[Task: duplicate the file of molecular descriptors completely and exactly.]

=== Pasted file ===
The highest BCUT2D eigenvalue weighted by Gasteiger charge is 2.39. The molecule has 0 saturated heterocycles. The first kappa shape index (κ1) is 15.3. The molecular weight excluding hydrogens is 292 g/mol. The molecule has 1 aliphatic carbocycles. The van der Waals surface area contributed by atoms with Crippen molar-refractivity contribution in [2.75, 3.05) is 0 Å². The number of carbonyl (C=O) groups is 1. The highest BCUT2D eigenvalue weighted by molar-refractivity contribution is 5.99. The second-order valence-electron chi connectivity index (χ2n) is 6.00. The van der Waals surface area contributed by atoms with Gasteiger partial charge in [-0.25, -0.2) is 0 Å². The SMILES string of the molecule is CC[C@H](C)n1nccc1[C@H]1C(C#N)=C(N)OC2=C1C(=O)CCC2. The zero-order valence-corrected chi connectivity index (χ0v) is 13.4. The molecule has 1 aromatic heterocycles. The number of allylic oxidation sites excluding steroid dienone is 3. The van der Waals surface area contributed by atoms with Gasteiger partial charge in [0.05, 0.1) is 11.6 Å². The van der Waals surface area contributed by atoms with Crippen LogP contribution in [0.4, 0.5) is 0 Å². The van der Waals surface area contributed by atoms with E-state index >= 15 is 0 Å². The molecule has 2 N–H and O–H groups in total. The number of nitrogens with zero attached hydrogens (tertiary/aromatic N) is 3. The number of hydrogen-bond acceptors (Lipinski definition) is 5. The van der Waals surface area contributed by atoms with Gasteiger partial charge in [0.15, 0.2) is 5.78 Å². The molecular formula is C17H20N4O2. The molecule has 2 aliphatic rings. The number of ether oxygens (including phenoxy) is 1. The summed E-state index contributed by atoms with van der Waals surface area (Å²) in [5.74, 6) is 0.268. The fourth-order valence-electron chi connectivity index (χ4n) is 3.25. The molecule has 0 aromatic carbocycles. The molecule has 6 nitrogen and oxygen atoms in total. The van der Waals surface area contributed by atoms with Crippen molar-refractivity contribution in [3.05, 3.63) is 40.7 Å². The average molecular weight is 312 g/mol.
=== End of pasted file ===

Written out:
The highest BCUT2D eigenvalue weighted by Gasteiger charge is 2.39. The molecule has 0 saturated heterocycles. The first kappa shape index (κ1) is 15.3. The molecular weight excluding hydrogens is 292 g/mol. The molecule has 1 aliphatic carbocycles. The van der Waals surface area contributed by atoms with Crippen molar-refractivity contribution in [2.75, 3.05) is 0 Å². The number of carbonyl (C=O) groups is 1. The highest BCUT2D eigenvalue weighted by molar-refractivity contribution is 5.99. The second-order valence-electron chi connectivity index (χ2n) is 6.00. The van der Waals surface area contributed by atoms with Gasteiger partial charge in [-0.25, -0.2) is 0 Å². The SMILES string of the molecule is CC[C@H](C)n1nccc1[C@H]1C(C#N)=C(N)OC2=C1C(=O)CCC2. The zero-order valence-corrected chi connectivity index (χ0v) is 13.4. The molecule has 1 aromatic heterocycles. The number of allylic oxidation sites excluding steroid dienone is 3. The van der Waals surface area contributed by atoms with Gasteiger partial charge in [0.05, 0.1) is 11.6 Å². The van der Waals surface area contributed by atoms with Crippen LogP contribution in [0.4, 0.5) is 0 Å². The van der Waals surface area contributed by atoms with E-state index >= 15 is 0 Å². The molecule has 2 N–H and O–H groups in total. The number of nitrogens with zero attached hydrogens (tertiary/aromatic N) is 3. The number of hydrogen-bond acceptors (Lipinski definition) is 5. The van der Waals surface area contributed by atoms with Gasteiger partial charge in [0.15, 0.2) is 5.78 Å². The molecular formula is C17H20N4O2. The molecule has 2 aliphatic rings. The number of ether oxygens (including phenoxy) is 1. The summed E-state index contributed by atoms with van der Waals surface area (Å²) in [5.74, 6) is 0.268. The fourth-order valence-electron chi connectivity index (χ4n) is 3.25. The molecule has 0 aromatic carbocycles. The molecule has 6 nitrogen and oxygen atoms in total. The van der Waals surface area contributed by atoms with Crippen molar-refractivity contribution in [3.05, 3.63) is 40.7 Å². The average molecular weight is 312 g/mol.